Eating out is a breeze; pizza and pasta are the staple diet of most under 5s (ours more than most) and the waiters entertained our two without the blink of an eye, even medicating the grouchy teething 10mo with some lemon granita for his gums.

Copyright Countryfille 2016
Copyright Countryfille 2016

Day 2 was spent shopping on Via Roma for a/ sfogliatelli for moi (my all-time favourite Neapolitan pastry) and b/ the 4yo’s first Swatch watch. Such a Euro kid tradition that the OH and I remember well. We finished the day travelling up to the hills overlooking Naples on the finicular railway to the Vomero. Quieter, wider pavements and cooler. A good shout when Naples reaches boiling point.

Copyright Countryfille 2016
Copyright Countryfille 2016

If we’d had longer I’d have loved to take them for a boat ride to Ischia, or perhaps when they’re older out to Pompeii, or for a peer into the crate of Vesuvio… next time, we’ll be back – my love affair with Naples has just begun a new chapter.

Copyright Countryfille 2016
Copyright Countryfille 2016

Tomorrow: My Top 5 bits of travel kit for travelling with under 5s.

CF Travel Guide: Naples and the Amalfi Coast

Spending nearly a decade with a man from Southern Italy kinda rubs off on a girl. Namely a true and unwavering love for refined carbs, good coffee and gelato (spaghetti alle vongole! Pizza marinara! gjanduja!) – unfortunately he won’t let me share with you his family’s recipes (something about swimming with the fishes), so I thought I’d do a post sharing all the little nuggets of travel info I have picked up over the years ‘from the inside’. Feel free to drop me any questions in the comments on specifics if you are visiting the area and need more ideas/tips. 

NAPLES
Arrive in Naples much improved Capodichino airport and prepare for a baptism of fire – this is the unapologetic ‘real deal’ of Southern Italy. Be guided as to the ‘no-go’ areas, stay savvy to the whereabouts of your valuables and then – relax. Let yourself be absorbed by the history, faded glamour and vibrancy of the city – visit Giuseppe Sanmartino’s The Veiled Christ in the Sansevero Chapel for perhaps the most emotive and intricate example of marble sculpture you will ever see. See ‘the other Naples’ with a two-hour walking tour 40m under street level, through the ancient city’s aqueduct (a blissful escape in the midday heat but not for the claustrophobic) that was transformed into bunkers during WWII, complete with 1940’s graffiti.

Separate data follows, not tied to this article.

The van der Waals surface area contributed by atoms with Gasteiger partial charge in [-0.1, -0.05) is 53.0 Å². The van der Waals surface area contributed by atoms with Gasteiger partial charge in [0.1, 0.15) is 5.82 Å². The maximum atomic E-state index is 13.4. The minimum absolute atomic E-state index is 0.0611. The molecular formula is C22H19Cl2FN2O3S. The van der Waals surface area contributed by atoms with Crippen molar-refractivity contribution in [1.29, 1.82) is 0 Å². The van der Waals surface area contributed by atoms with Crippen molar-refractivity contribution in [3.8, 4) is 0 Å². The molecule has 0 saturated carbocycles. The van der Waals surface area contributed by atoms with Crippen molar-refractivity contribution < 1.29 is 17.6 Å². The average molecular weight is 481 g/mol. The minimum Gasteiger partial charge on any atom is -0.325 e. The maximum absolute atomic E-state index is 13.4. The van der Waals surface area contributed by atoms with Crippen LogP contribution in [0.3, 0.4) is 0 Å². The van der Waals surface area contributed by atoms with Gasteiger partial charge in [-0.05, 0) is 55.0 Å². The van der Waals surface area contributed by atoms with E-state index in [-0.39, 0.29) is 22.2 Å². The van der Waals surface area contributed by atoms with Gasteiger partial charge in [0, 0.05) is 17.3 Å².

The best sfogliatelli (sweetened ricotta and candied fruit filled pastries, a speciality of Naples), are at Pintauro on Via Toledo (it’s a hole in the wall job, so don’t expect any frills with the service – just buy one and thank me later). Whilst the city’s finest bowl of vongole can be had at A Figlia do Marinaro, on the Via Foria opposite the Botanical Gardens. Wander past in the early morning and you’ll see them prepping that morning’s haul from the bay for that night’s dinner. The main event here though is the pizza, the L’Antica Pizzeria da Michele on Via Cesare Sersale has five generations of experience and are purists, only offering ‘real Neapolitan toppings’ of Marinara and Margherita. Expect to queue for an age, but persist and you will taste the best pizza in Italy, served rapidly and with no ceremony (and on paper plates). If you are not completely straining at the waistband by now, stop off for an ice-cream sandwich at one of the many gelato joints. Two scoops of soft, fresh gelato wedged in a warm cloud of brioche. Decadent yes, but what else are holidays for?!

For a hit of culture (or simply to walk off some of your daily calorie intake) the archaeological museum is a must, not only for its ‘secret room’ of rather graphic Roman artefacts retrieved from Pompeii and Herculaneum (worth a giggle), but also for the important collections of mosaics, antiquities and jewellery, that have all been recovered from the sites. Go to Pompeii and Herculaneum first as being able to imagine all these relics in their original homes makes them all the more poigniant.

If you need to escape the heat of the city for an afternoon, nip up to Museo di Capodimonte, the city’s ‘National Gallery’ equivalent. It includes examples from all the nation’s great painters, with a particular Neapolitan bent, including Titian, Raphael, Caravaggio, El Greco, Botticelli and Bellini. All housed in a beautiful palazzo with cool courtyards in which to wander. The view is another big draw, as is the incredible Cameo factory and shop next door.